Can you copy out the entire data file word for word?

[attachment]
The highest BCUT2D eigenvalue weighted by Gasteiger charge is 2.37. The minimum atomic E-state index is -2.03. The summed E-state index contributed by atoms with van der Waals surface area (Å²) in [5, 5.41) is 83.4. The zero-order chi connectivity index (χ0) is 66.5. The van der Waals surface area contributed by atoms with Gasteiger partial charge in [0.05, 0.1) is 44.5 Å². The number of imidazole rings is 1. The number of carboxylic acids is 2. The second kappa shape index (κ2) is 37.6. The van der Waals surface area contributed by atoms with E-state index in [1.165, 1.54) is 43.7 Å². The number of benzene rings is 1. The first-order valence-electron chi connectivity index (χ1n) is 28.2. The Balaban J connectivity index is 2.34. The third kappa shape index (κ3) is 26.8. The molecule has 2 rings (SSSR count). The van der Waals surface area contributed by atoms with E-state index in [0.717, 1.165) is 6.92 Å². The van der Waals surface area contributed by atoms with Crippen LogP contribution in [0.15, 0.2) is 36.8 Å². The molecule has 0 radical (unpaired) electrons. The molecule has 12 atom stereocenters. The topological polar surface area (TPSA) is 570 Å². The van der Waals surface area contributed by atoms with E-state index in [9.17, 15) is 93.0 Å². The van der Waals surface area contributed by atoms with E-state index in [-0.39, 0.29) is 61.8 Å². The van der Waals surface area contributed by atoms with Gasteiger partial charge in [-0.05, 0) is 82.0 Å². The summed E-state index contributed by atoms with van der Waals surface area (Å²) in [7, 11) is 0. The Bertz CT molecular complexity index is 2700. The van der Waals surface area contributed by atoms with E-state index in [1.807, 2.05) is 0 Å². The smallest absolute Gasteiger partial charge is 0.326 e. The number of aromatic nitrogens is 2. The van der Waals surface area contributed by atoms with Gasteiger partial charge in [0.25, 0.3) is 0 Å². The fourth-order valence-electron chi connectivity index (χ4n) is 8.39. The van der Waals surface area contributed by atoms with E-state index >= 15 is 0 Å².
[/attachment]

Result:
The highest BCUT2D eigenvalue weighted by Gasteiger charge is 2.37. The minimum atomic E-state index is -2.03. The summed E-state index contributed by atoms with van der Waals surface area (Å²) in [5, 5.41) is 83.4. The zero-order chi connectivity index (χ0) is 66.5. The van der Waals surface area contributed by atoms with Gasteiger partial charge in [0.05, 0.1) is 44.5 Å². The number of imidazole rings is 1. The number of carboxylic acids is 2. The second kappa shape index (κ2) is 37.6. The van der Waals surface area contributed by atoms with E-state index in [1.165, 1.54) is 43.7 Å². The number of benzene rings is 1. The first-order valence-electron chi connectivity index (χ1n) is 28.2. The Balaban J connectivity index is 2.34. The third kappa shape index (κ3) is 26.8. The molecule has 2 rings (SSSR count). The van der Waals surface area contributed by atoms with E-state index in [0.717, 1.165) is 6.92 Å². The van der Waals surface area contributed by atoms with Crippen LogP contribution in [0.15, 0.2) is 36.8 Å². The molecule has 0 radical (unpaired) electrons. The molecule has 12 atom stereocenters. The topological polar surface area (TPSA) is 570 Å². The van der Waals surface area contributed by atoms with E-state index in [9.17, 15) is 93.0 Å². The van der Waals surface area contributed by atoms with E-state index in [-0.39, 0.29) is 61.8 Å². The van der Waals surface area contributed by atoms with Gasteiger partial charge in [-0.05, 0) is 82.0 Å². The summed E-state index contributed by atoms with van der Waals surface area (Å²) in [7, 11) is 0. The Bertz CT molecular complexity index is 2700. The van der Waals surface area contributed by atoms with E-state index in [1.807, 2.05) is 0 Å². The smallest absolute Gasteiger partial charge is 0.326 e. The number of aromatic nitrogens is 2. The van der Waals surface area contributed by atoms with Gasteiger partial charge in [0.25, 0.3) is 0 Å². The fourth-order valence-electron chi connectivity index (χ4n) is 8.39. The van der Waals surface area contributed by atoms with E-state index >= 15 is 0 Å².